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Continued from... What does Fathers Day mean to you?

We expect our Dad to be our protector, our strong go-to, our role model as to how a man should be. This is a primal need, a source of nurturing that we strive for. Children look up to their Dad and research has shown how his positive impact on their lives means that the areas of the brain such as language skills are more developed, just as one example.

What I feel is the most important though, is that children who had a positive Dad role model, father figure, are more regulated emotionally. This basically means that they can deal with challenging emotions and stresses in life, better than someone who didn’t experience this nurturing growing up.

That’s massive!

To be better equipped for dealing with the challenges that life brings to our table, sounds a bit fluffy but think about it… life is full of challenges, lessons, stresses, difficulties, hard times… to be able to regulate these is what it’s all about!

If you can regulate these, it means that you have the best chance at positive relationships. And I don’t mean romantic relationships, I mean ALL relationships!

Think about it, what triggers you? People do! You might feel peeved at situations, but what really rises you, makes you fume with anger or cry hopelessly? People do, the people in the situations.

We now know through research, that the relationship we have with our Dad, dictates the relationship we have with ALL men.

Consequently, the hurts we experience as a child can be extremely long lasting and, in my opinion, do not go away unless you do the work on yourself. A lot of work sometimes, ongoingly. The deeper the hurt, the more work needed.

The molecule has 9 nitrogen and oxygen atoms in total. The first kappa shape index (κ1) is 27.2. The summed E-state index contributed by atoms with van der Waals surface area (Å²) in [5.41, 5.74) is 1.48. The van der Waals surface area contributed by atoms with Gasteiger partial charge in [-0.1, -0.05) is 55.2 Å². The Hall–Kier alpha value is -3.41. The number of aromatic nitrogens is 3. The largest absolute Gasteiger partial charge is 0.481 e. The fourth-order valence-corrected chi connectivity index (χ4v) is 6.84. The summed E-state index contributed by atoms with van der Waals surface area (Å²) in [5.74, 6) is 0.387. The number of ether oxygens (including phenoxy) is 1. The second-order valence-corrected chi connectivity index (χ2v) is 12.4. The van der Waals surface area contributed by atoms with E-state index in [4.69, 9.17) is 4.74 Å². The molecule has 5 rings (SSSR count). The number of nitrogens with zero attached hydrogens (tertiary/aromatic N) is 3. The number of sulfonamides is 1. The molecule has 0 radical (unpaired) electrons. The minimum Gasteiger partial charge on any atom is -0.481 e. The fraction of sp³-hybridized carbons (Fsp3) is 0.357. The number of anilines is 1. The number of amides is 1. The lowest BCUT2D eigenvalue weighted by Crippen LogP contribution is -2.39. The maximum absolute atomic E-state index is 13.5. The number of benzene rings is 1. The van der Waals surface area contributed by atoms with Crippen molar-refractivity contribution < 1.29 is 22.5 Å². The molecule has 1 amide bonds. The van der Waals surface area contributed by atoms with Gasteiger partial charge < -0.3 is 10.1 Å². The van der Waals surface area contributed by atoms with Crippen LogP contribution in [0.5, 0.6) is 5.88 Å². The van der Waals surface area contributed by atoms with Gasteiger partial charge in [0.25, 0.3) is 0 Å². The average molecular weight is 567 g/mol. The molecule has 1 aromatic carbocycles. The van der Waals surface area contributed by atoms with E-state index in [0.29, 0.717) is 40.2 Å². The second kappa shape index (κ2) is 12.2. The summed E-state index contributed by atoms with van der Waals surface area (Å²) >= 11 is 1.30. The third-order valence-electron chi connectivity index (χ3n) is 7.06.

Certainly, you can sweep it all under a carpet, a really heavy, thick, multi-coloured one, so that no one notices the bumps as they call to your house and you pretend that everything is totally fine…

Now I have had my share of challenges in this part of my life and have done my fair share of work around it – work in progress…

And I see how it has shaped my life…

And I see how my life has improved with the work being done…

And I see, that they did the best they could with the skills and knowledge they had at the time…

Now, as a mother, I also see this phenomenon differently, from a different angle, a little scary even, as I am very aware that a situation, not even meant in any way neglectful, hurtful, not-being-there-full - can lead to the child still feeling that way. A seemingly innocent thing that may have happened, not happened, been said or not said, can lead to a big hurt which later could leave the child, now as an adult, feeling some kind of limiting belief, creating untold hurts.

We are all going to do this. We as parents are all going to do something, not meaning to, with the best of intentions, maybe we were stressed or tired or both, where our child is left feeling hurt.

My point is, it was this way for our parents too. They also did what they thought was mostly the right thing to do…

They did the best they could with the skills and knowledge they had at the time. I know that might be really shite, it might FEEL really messed up, on every level it might BE really messed up, however it is still a truth. They did what they thought was right. Much as what you do today, is what you think is right. You are not more right than they were.

In their head at the time they were right and in your head, with what you do today, you are right.

So where does that leave things?

It leaves it that you now have a choice:

You can continue to blame your Dad for all the things that he did ‘wrong’…


You can accept that he did his best…

And now you enter a new chapter where you explore what you are left with.

The emotions of sadness, anger, feelings of not being good enough and lack of self-worth… are all valid. I’m not saying what you are feeling is not valid, I’m only saying that casting blame doesn’t help. It doesn’t work. You will never find healing and peace while casting blame.

If you are new to this, start slowly, for now it’s great if you can fully embrace this new concept of accepting that your Dad, in fact everybody in the world, is doing the best that they know how with the set of skills that they have at this time.

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